RE: ACTION-152 - Write up logged-in-means-out-of-band-consent


I don't believe we agree on to what extent is something "buried" (highly subjective) - but more directly I don't see an issue here as we've failed to articulate real harms to users in the broader context of this discussion (debate).  For this particular thread we're only looking at registration services in the current discussion of "out-of-band" consent.  I don't believe this poses a large risk to the value of DNT ("undo all the work").  If you feel that a registration service has very clearly stated in their privacy policy that they will both HONOR DNT for logged-out / non-registered users -- and -- through registration and logged-in state INGORE that user's DNT preference (providing options for them to log out) as being a real-threat to "undo all the work we've done", then we do disagree.

- Shane

-----Original Message-----
From: Jonathan Mayer [] 
Sent: Monday, April 02, 2012 12:03 PM
To: Shane Wiley
Cc: Lee Tien; Alan Chapell; Rigo Wenning;; Jeffrey Chester; David Singer; John Simpson
Subject: Re: ACTION-152 - Write up logged-in-means-out-of-band-consent

You see no issue that in some jurisdictions, quite possibly including the U.S., a buried disclosure could undo all the work we've done?

As for prevailing U.S. law, there's substantial ambiguity on what's permissible (we only have a single recent consent order to work from), but it would seem that only the most egregious practices are off the table.  That's a very low bar.  Moreover, as a practical matter, by setting no consent standard we'd encourage a cat and mouse game where companies push the limits and the FTC is compelled to repeatedly articulate the scope of "unfair" and "deceptive" disclosures.


On Apr 2, 2012, at 11:06 AM, Shane Wiley wrote:

> Jonathan,
> There are many different vehicles where consent terms can be placed - each with their own advantages for consumer transparency, education, and understanding.  I don't see this being buried in a privacy policy as the only possible location.  I would argue that in certain jurisdictions this would not be a legally viable solution.  For example, in the US, the Sears Consent Order made it clear that some material elements need to be directly expressed at the time of consent and not "buried" (to use your term).
> - Shane
> -----Original Message-----
> From: Jonathan Robert Mayer [] 
> Sent: Monday, April 02, 2012 9:47 AM
> To: Shane Wiley
> Cc: Lee Tien; Alan Chapell; Rigo Wenning;; Jeffrey Chester; David Singer; John Simpson
> Subject: Re: ACTION-152 - Write up logged-in-means-out-of-band-consent
> Shane,
> Could you please explain how a term buried in a privacy policy is "real-time, in experience information" that constitutes "consent in context"?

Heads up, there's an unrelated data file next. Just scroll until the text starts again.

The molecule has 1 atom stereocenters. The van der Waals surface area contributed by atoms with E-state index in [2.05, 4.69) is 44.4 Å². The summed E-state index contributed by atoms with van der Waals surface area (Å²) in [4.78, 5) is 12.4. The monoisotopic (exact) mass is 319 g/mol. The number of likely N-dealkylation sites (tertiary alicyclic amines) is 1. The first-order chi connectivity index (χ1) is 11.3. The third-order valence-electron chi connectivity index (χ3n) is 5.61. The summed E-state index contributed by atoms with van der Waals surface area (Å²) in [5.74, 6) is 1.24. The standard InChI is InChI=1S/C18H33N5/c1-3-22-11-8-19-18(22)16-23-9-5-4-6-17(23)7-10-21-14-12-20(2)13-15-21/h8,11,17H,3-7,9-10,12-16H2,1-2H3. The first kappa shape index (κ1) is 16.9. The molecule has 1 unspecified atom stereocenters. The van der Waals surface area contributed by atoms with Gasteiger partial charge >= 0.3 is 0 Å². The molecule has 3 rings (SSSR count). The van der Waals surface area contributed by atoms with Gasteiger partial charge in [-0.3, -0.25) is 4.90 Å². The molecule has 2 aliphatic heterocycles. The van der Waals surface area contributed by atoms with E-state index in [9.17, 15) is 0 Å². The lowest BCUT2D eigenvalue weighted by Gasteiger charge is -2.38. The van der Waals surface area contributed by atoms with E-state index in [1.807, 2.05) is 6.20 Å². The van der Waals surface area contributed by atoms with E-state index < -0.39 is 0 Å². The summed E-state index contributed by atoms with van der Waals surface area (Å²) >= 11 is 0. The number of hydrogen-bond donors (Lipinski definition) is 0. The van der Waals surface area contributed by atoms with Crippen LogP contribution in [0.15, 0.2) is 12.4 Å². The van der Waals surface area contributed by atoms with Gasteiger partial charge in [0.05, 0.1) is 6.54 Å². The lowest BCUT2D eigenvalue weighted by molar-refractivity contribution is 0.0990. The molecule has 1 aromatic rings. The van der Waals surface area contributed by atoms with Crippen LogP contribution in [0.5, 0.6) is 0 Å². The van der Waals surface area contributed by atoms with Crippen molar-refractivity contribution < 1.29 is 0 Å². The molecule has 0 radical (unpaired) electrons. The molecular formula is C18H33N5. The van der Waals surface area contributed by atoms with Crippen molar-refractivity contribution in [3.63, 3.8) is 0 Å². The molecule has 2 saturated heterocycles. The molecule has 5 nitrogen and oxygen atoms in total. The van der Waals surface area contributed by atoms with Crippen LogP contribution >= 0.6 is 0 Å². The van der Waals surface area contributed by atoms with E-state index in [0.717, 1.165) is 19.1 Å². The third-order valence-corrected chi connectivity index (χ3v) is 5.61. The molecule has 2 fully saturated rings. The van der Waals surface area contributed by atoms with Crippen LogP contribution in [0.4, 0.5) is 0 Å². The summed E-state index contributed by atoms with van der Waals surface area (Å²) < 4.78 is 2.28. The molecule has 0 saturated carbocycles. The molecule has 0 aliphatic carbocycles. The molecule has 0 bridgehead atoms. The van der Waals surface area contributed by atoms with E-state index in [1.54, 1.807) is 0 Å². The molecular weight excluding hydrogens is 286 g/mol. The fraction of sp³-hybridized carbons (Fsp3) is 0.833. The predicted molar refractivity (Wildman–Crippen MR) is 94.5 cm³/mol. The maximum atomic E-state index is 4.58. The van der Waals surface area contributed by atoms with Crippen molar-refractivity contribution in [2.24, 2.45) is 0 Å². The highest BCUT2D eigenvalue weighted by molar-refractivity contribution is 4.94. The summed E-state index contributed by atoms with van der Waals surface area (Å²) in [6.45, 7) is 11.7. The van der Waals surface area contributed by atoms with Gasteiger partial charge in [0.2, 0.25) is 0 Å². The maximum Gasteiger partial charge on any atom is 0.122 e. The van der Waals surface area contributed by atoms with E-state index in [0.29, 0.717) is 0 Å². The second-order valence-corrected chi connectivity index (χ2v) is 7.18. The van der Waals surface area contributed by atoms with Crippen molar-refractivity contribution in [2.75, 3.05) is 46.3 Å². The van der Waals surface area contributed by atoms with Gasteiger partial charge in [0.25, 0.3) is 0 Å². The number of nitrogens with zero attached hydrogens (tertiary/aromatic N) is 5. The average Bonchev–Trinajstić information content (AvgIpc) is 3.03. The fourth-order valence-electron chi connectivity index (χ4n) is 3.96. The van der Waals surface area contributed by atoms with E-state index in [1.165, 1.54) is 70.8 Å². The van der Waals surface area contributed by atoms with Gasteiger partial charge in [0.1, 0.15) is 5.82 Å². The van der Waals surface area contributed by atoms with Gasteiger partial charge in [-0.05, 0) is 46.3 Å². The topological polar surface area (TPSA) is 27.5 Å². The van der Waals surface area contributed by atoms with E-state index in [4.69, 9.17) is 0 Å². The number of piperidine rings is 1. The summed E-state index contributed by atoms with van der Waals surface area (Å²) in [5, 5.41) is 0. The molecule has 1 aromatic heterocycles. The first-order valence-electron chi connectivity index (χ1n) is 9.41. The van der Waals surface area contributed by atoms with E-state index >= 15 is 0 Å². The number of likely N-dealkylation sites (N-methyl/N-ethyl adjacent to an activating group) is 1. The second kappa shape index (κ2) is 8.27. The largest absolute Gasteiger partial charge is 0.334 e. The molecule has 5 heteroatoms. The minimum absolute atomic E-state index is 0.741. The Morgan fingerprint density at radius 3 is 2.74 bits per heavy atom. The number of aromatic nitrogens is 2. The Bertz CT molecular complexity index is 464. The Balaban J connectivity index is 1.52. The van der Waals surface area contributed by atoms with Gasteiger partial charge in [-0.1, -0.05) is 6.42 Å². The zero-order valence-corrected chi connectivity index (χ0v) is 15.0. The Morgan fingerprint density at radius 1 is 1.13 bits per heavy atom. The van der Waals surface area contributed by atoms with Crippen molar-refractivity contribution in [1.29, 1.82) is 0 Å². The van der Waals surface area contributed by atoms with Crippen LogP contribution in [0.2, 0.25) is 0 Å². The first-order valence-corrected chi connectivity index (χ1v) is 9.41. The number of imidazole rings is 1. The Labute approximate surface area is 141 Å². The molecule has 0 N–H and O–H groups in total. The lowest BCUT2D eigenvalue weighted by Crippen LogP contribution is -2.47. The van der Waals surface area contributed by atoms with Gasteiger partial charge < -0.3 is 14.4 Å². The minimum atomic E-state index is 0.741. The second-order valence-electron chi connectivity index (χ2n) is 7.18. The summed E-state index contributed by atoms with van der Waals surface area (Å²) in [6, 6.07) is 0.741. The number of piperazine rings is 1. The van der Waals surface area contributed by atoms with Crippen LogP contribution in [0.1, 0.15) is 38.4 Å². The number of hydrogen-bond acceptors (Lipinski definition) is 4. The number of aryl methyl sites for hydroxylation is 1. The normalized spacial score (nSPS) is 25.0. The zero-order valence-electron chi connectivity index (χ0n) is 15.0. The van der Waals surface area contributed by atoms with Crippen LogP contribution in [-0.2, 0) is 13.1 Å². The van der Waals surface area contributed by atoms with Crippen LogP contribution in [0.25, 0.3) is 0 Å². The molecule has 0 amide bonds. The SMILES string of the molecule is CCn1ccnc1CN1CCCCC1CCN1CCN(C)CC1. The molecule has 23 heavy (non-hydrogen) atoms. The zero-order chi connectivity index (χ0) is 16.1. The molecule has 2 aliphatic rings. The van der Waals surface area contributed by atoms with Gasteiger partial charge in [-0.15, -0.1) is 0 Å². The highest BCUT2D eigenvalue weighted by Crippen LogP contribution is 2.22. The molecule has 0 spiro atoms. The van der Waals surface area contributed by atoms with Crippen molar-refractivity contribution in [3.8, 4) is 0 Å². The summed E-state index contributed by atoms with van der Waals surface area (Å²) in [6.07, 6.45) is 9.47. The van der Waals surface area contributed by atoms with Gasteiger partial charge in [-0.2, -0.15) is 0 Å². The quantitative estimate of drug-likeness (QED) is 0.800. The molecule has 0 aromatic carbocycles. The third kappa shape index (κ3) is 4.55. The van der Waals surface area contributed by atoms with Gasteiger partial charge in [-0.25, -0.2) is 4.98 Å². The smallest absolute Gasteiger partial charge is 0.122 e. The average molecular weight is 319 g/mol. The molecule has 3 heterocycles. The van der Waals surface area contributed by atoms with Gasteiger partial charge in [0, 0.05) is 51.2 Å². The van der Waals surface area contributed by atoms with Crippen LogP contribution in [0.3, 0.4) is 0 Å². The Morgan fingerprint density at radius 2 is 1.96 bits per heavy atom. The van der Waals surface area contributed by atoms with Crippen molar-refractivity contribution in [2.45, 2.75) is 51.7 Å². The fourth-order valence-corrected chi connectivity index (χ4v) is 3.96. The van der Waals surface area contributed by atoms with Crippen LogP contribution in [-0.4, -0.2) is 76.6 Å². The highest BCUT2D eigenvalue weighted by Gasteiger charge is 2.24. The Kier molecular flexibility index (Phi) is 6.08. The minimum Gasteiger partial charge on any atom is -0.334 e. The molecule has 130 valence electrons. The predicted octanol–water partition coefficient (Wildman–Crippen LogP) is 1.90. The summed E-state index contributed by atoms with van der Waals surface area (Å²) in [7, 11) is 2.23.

> Thanks,
> Jonathan
> On Apr 2, 2012, at 9:35 AM, Shane Wiley <> wrote:
>> Lee,
>> As DNT signals come with very little consumer education (single check box - not defined - no detail - no context), I believe out-of-band consent structures are the "higher-quality signal" as they provide real-time, in experience information and capture consumer consent in context.
>> - Shane
>> -----Original Message-----
>> From: Lee Tien [] 
>> Sent: Monday, April 02, 2012 9:29 AM
>> To: Alan Chapell
>> Cc: Rigo Wenning;; Jeffrey Chester; Shane Wiley; Jonathan Mayer; David Singer; John Simpson
>> Subject: Re: ACTION-152 - Write up logged-in-means-out-of-band-consent
>> Is it perhaps useful to think of the consent issue in terms of internal consistency or coherence?
>> IMHO the DNT mechanism -- user making a deliberate choice to set it at 1 or 0 -- has an inherent consent element, aspect, flavor, whatever you want to call it.  And I think part of our thinking here is that servers can rely on it as the consumer's expressed preference because it's a high-quality signal.  
>> So the issue seems to me NOT about anyone's law, but rather that the DNT spec is internally consistent, doesn't create an "arbitrage" that undermines it.  (Part of that, I think, also has to be what we think users who indeed chose DNT:1 expect, but internal consistency may be the easier way to approach.)
>> Lee
>> On Apr 2, 2012, at 8:40 AM, Alan Chapell wrote:
>>> I'm having a hard time understanding some of your arguments. You say the
>>> group should not be creating standards for consent. And then you also say
>>> that we are creating a consent requirement - and one which others have
>>> indicated should be outlined in considerable detail. Sorry, but I'm afraid
>>> you've lost me.
>>> And I don't believe we are here because regulators are unable to determine
>>> standards of fairness for their jurisdiction. If the goal is to set out a
>>> detailed level of requirements around 'consent' that will work in every
>>> jurisdiction, then I think we're in for a long discussion that will push
>>> the development of our spec out several months.
>>> On 4/2/12 11:25 AM, "Rigo Wenning" <> wrote:
>>>> On Monday 02 April 2012 09:54:26 Alan Chapell wrote:
>>>>> On 4/1/12 4:06 PM, "Rigo Wenning" <> wrote:
>>>>>> 1/ we do not set standards at W3C, we issue Recommendations. Being